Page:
Samuel Lowenberg - Independent Journalist biography articles articles

How slick pr, shrewd lobbying killed bill

Legal Times  July 6, 1998, Monday


The defeat last month of the McCain tobacco bill in the U.S. Senate resulted from an unusual but surprisingly effective combination of an insider legislative strategy, a finely tuned grass-roots lobbying effort, and a massive $40 million national advertising campaign.

As a result, the cigarette companies were able to overcome an unremittingly hostile Washington atmosphere and to change the terms of the debate from the dangers of smoking to the supposed follies of a tax-and-spend Congress. "We had to make the Republicans understand that the issue could be handled politically and was not as radioactive out in the countryside as they first thought, " says Philip Morris lobbyist G. Stewart Hall, a former legislative director to Sen. Richard Shelby (R-Ala.), who runs his own lobbying shop.

In many ways, say lobbyists who followed the issue, the industry's assault on the bill introduced by Sen. John McCain(R-Ariz.) resembled a military campaign, with the advertising and grass-roots operations acting as air cover for traditional senator-by-senator lobbying.

Indeed, the tobacco lobbyists were hardly noticed, even by the opposition, as they quietly won over enough GOP senators to kill the measure. The first step was to get out of Washington and take their case directly to the nation, via advertising. The decision to launch the ad campaign was made after industry strategists determined that the McCain bill had so much popular support that traditional lobbying alone couldn't stop it.

After more than a year of embarrassing revelations, the industry's reputation had sunk so low on the Hill that even longtime supporters did not want to be seen with tobacco representatives.

Except for Sen. Don Nickles (R-Okla.) and perhaps Sen. Phil Gramm (R-Texas), " virtually everyone in the Senate leadership was a question mark, " says Hall.

"We started from a position where we were shut out on the Hill. The decision was made, What do we have left? We have cash for advertising.' "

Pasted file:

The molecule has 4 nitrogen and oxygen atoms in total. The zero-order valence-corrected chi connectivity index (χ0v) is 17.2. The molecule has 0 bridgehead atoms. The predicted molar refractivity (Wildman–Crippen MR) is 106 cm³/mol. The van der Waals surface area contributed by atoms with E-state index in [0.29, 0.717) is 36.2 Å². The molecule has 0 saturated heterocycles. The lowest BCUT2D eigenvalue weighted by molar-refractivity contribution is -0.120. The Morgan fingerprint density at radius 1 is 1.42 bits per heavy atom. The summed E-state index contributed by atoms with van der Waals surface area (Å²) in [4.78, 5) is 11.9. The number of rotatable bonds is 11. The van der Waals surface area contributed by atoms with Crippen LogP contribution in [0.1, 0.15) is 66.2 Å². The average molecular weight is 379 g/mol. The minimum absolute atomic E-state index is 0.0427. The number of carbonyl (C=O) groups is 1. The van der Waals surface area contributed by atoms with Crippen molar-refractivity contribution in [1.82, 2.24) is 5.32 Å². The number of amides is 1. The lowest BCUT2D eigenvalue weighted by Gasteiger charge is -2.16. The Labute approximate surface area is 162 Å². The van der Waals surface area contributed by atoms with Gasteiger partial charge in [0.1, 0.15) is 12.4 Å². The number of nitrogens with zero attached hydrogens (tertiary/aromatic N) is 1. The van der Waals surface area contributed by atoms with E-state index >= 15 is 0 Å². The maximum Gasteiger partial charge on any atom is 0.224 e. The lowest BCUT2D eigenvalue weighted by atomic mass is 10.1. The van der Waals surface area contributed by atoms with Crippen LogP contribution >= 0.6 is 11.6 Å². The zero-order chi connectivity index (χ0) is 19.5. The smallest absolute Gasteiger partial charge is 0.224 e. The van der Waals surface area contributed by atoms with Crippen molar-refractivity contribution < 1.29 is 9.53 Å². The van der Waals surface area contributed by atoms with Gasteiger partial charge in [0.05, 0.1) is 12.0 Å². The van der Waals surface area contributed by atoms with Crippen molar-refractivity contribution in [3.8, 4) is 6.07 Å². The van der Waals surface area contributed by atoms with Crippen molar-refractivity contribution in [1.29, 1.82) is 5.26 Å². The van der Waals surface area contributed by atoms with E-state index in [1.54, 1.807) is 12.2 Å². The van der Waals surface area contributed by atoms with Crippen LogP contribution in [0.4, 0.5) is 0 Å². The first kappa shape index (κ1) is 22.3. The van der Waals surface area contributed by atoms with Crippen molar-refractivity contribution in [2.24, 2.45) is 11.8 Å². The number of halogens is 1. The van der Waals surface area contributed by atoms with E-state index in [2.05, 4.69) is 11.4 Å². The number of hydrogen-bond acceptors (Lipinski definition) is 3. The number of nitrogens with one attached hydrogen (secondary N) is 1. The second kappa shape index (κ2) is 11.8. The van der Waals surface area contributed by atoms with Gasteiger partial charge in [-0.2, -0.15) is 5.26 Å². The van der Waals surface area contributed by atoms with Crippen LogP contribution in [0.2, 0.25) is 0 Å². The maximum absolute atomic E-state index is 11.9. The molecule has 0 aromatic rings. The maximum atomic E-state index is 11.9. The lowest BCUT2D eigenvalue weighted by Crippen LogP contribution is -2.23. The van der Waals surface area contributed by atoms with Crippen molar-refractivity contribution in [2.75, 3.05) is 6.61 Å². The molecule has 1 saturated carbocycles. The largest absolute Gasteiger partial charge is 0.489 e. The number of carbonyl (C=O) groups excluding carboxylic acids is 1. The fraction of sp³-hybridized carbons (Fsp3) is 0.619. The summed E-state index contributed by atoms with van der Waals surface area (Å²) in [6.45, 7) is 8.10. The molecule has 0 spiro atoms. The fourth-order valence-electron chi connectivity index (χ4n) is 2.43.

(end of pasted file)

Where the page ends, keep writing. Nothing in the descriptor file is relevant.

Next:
The trick, says lobbyist William Oldaker of D.C.'s Oldaker, Ryan, Phillips & Utrecht, who also represented Philip Morris, was to appeal to Republicans' natural dislike of taxes and regulations.

"Tobacco had very few friends. Ideology had friends, " says Oldaker.

The lobbyists let the ads run for a week before they showed their faces on the Hill.

"We wanted to make sure we wouldn't get shot walking down the halls, " says one.

But advertising alone was not enough. By late April, the industry had launched a national grass-roots campaign aimed at convincing Senate Republicans that opposing the bill did not mean political suicide.

This was "probably as strong a statement to the power of grass roots as there has been, " says Martin Gold, chairman of the Legislative Strategies Group, who advised the industry.

Tobacco companies set up phone banks to channel calls to Capitol Hill, an effort that the industry says led to 300, 000 calls to Congress in two months. Philip Morris also hired Direct Impact, an Alexandria, Va., firm that specializes in so-called grass tops. In an operation spanning nearly 30 states, the firm used computer databases and phone operations to mobilize community leaders and political patrons to contact their senators.

An aide to Sen. Nickles, the deputy whip, says his office was flooded with phone calls with the earmarks of a grass-roots effort. Many came from outside the senator's state, from places like California and Minnesota. "Sometimes they didn't even know what issue they were calling on, " or whose office they had reached, the aide says.

The calls still served a useful purpose, says the aide, because they permitted Nickles to say he had calls from around the nation running 20-1 against the bill.

By most accounts, the one-on-one lobbying that followed was tightly focused and left no footprints. As one Democratic aide notes, "the industry was conspicuous in its absence."

Much of the lobbying seemed to focus on scuttling the legislation on technical grounds. A crack team was assembled, including Charles Black, head of Black, Kelly, Scruggs & Healey, who has worked on the campaigns of Gramm and Jesse Helms (R-N.C.); former Secretary of the Senate Walter "Joe" Stewart of Griffin, Johnson, Dover & Stewart; and former Senate Majority Leader Howard Baker of Baker, Donelson, Bearman & Caldwell.